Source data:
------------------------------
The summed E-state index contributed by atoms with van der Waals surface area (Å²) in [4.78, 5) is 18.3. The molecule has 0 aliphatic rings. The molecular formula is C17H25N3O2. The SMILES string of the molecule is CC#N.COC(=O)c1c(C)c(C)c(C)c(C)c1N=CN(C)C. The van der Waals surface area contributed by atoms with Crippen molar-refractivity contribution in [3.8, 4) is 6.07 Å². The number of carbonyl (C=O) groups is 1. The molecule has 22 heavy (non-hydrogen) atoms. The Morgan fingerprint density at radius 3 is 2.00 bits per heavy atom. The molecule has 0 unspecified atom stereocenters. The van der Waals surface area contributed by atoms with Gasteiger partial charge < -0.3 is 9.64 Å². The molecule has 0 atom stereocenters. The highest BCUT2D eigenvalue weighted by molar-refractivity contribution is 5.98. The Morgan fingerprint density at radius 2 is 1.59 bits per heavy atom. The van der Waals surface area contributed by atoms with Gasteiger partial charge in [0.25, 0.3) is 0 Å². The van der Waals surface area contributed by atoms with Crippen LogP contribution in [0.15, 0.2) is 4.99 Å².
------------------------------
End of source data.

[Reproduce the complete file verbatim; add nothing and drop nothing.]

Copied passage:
The summed E-state index contributed by atoms with van der Waals surface area (Å²) in [4.78, 5) is 18.3. The molecule has 0 aliphatic rings. The molecular formula is C17H25N3O2. The SMILES string of the molecule is CC#N.COC(=O)c1c(C)c(C)c(C)c(C)c1N=CN(C)C. The van der Waals surface area contributed by atoms with Crippen molar-refractivity contribution in [3.8, 4) is 6.07 Å². The number of carbonyl (C=O) groups is 1. The molecule has 22 heavy (non-hydrogen) atoms. The Morgan fingerprint density at radius 3 is 2.00 bits per heavy atom. The molecule has 0 unspecified atom stereocenters. The van der Waals surface area contributed by atoms with Gasteiger partial charge < -0.3 is 9.64 Å². The molecule has 0 atom stereocenters. The highest BCUT2D eigenvalue weighted by molar-refractivity contribution is 5.98. The Morgan fingerprint density at radius 2 is 1.59 bits per heavy atom. The van der Waals surface area contributed by atoms with Gasteiger partial charge in [0.25, 0.3) is 0 Å². The van der Waals surface area contributed by atoms with Crippen LogP contribution in [0.15, 0.2) is 4.99 Å².